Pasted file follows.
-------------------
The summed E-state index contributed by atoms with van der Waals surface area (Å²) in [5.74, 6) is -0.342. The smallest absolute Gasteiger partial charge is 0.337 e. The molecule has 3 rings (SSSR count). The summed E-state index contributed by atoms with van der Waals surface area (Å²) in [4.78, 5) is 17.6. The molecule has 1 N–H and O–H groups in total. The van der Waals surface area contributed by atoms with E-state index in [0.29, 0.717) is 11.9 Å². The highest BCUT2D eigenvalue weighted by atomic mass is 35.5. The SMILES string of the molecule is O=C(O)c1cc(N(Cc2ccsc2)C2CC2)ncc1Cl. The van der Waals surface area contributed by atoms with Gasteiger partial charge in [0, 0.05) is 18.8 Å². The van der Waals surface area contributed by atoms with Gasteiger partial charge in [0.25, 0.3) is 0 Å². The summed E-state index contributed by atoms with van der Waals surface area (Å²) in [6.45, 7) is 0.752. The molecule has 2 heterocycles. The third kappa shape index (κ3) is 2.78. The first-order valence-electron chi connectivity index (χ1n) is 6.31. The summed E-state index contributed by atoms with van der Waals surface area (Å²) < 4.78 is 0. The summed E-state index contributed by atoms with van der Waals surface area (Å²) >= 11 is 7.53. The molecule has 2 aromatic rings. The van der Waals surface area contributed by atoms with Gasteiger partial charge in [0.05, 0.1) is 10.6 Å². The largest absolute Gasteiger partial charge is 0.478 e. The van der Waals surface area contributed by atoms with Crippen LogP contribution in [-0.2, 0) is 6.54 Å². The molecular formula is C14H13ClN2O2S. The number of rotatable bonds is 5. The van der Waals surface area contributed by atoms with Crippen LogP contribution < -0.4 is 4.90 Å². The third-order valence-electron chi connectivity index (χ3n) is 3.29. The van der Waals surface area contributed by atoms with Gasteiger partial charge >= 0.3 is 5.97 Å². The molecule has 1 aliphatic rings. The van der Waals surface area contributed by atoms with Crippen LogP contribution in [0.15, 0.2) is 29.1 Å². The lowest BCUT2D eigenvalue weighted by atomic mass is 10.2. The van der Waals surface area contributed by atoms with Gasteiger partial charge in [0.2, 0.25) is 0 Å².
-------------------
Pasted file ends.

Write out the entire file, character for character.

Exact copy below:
The summed E-state index contributed by atoms with van der Waals surface area (Å²) in [5.74, 6) is -0.342. The smallest absolute Gasteiger partial charge is 0.337 e. The molecule has 3 rings (SSSR count). The summed E-state index contributed by atoms with van der Waals surface area (Å²) in [4.78, 5) is 17.6. The molecule has 1 N–H and O–H groups in total. The van der Waals surface area contributed by atoms with E-state index in [0.29, 0.717) is 11.9 Å². The highest BCUT2D eigenvalue weighted by atomic mass is 35.5. The SMILES string of the molecule is O=C(O)c1cc(N(Cc2ccsc2)C2CC2)ncc1Cl. The van der Waals surface area contributed by atoms with Gasteiger partial charge in [0, 0.05) is 18.8 Å². The van der Waals surface area contributed by atoms with Gasteiger partial charge in [0.25, 0.3) is 0 Å². The summed E-state index contributed by atoms with van der Waals surface area (Å²) in [6.45, 7) is 0.752. The molecule has 2 heterocycles. The third kappa shape index (κ3) is 2.78. The first-order valence-electron chi connectivity index (χ1n) is 6.31. The summed E-state index contributed by atoms with van der Waals surface area (Å²) < 4.78 is 0. The summed E-state index contributed by atoms with van der Waals surface area (Å²) >= 11 is 7.53. The molecule has 2 aromatic rings. The van der Waals surface area contributed by atoms with Gasteiger partial charge in [0.05, 0.1) is 10.6 Å². The largest absolute Gasteiger partial charge is 0.478 e. The van der Waals surface area contributed by atoms with Crippen LogP contribution in [-0.2, 0) is 6.54 Å². The molecular formula is C14H13ClN2O2S. The number of rotatable bonds is 5. The van der Waals surface area contributed by atoms with Crippen LogP contribution < -0.4 is 4.90 Å². The third-order valence-electron chi connectivity index (χ3n) is 3.29. The van der Waals surface area contributed by atoms with Gasteiger partial charge >= 0.3 is 5.97 Å². The molecule has 1 aliphatic rings. The van der Waals surface area contributed by atoms with Crippen LogP contribution in [0.15, 0.2) is 29.1 Å². The lowest BCUT2D eigenvalue weighted by atomic mass is 10.2. The van der Waals surface area contributed by atoms with Gasteiger partial charge in [0.2, 0.25) is 0 Å².